Man attacked by veteran’s support dog sues over negligence
By KELLY YAMANOUCHI | The Atlanta Journal-Constitution | Published: May 29, 2019
ATLANTA (Tribune News Service) — An Alabama man who was attacked by a veteran’s emotional support animal while on a Delta Air Lines flight from Atlanta to San Diego is now suing the airline and the veteran.
The Atlanta Journal-Constitution reported Tuesday that Marlin Jackson is accusing the defendants of negligence.
The lawsuit says it happened as the flight was boarding in June 2017. Jackson was in a window seat and the dog was next to him, in the lap of Ronald Kevin Mundy Jr. The attack left Jackson’s face permanently scarred.
The lawsuit says Delta didn’t verify the dog was trained or met the requirements of a service animal. A police report says the Marine Corps veteran’s dog was a chocolate lab pointer mix. Airlines later made changes to policies for emotional support animals.
The attack during boarding of a flight from Atlanta to San Diego gained national attention and was followed by a series of changes to airline policies for emotional support and service animals. The federal government is also reviewing its policies for emotional support and service animals on flights.
“While Mr. Jackson was securing his seatbelt, the animal began to growl” at him, according to the lawsuit. The dog then bit Jackson several times.
“The attack was briefly interrupted when the animal was pulled away from Mr. Jackson. However, the animal broke free and again mauled Mr. Jackson’s face,” the lawsuit alleges.
Jackson, who lives in Alabama, “bled so profusely that the entire row of seats had to be removed from the airplane,” according to the complaint. He suffered lacerations and punctures to his face and upper body requiring 28 stitches and medical treatment, it says. The lawsuit also alleges Jackson suffered permanent injury and loss of sensation in areas of his face, “severe physical pain and suffering,” emotional distress and mental anguish, loss of income or earning potential, and substantial medical bills. “His entire lifestyle has been severely impaired by this attack,” the litigation states.
Delta, the suit alleges, “took no action to verify or document the behavioral training of the large animal,” such as requiring signed documentation showing the animal is trained and can behave in the airplane setting. “Such measures were feasible at the time but were not in effect until after this attack,” according to the complaint.
Delta said it does not comment on pending litigation.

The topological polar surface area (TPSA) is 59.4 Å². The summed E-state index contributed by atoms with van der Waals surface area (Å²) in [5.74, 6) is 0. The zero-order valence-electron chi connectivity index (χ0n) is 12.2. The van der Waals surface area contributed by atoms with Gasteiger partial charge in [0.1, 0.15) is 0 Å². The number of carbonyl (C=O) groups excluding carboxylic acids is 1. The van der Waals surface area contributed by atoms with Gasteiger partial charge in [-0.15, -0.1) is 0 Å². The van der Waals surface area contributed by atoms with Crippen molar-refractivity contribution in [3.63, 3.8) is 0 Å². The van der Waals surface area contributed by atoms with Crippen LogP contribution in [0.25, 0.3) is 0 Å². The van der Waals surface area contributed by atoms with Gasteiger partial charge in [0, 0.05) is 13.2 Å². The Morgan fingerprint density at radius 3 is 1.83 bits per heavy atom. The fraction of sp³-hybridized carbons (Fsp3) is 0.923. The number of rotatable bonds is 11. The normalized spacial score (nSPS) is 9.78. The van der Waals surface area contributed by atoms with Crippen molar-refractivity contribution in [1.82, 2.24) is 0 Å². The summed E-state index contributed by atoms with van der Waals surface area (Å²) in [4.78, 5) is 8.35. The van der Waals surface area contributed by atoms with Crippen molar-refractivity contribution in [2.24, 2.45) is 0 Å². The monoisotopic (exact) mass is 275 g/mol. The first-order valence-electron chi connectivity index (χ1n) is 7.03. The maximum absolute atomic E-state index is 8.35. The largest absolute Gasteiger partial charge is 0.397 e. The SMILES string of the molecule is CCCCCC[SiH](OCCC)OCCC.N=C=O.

After the attack, Delta tightened restrictions on emotional support animals by requiring a “confirmation of animal training” form and other documents. It also banned pit bulls as service or support animals.
The airline said it “continuously reviews and enhances its policies and procedures for animals onboard as part of its commitment to health, safety and protecting the rights of customers with disabilities.”
The lawsuit says Delta was required to exercise ordinary care and “owed Mr. Jackson an even greater obligation ‘to exercise extraordinary diligence’” to protect its passengers.
“The harm of large, untrained and unrestrained animals in the cabin of an airplane was reasonably foreseeable to Delta, or should have been,” the suit alleges. And Delta “knew or should have known that subjecting passengers and animals to close physical interaction in the confined, cramped and anxious quarters of the cabin, presented a reasonably foreseeable harm.”
According to the lawsuit, Mundy, seated in the middle seat of Row 31, held his dog on his lap. “The animal was so large it encroached into the aisle seat and window seat,” the complaint says.
The suit alleges Delta was negligent by allowing a passenger on board with a large dog without any verification of training or proper restraints to protect others, and not warning others of the dangers of unsecured animals on its plane so they could protect themselves. It also alleges Delta failed to require a kennel for the dog or failed to verify that the dog as an emotional support animal was trained and met the same requirements as a service animal.
The suit also alleges that Mundy “knew or in the exercise of reasonable care, should have known that his large animal was foreseeably dangerous, especially when confined to the cramped and anxious quarters of the passenger cabin of an airplane.”
The Atlanta Journal-Constitution called and sent messages to Mundy and his family members but had not yet reached him for comment by Tuesday evening.
The suit seeks damages for pain and suffering, lost wages, medical expenses and emotional pain, suffering and mental anguish.
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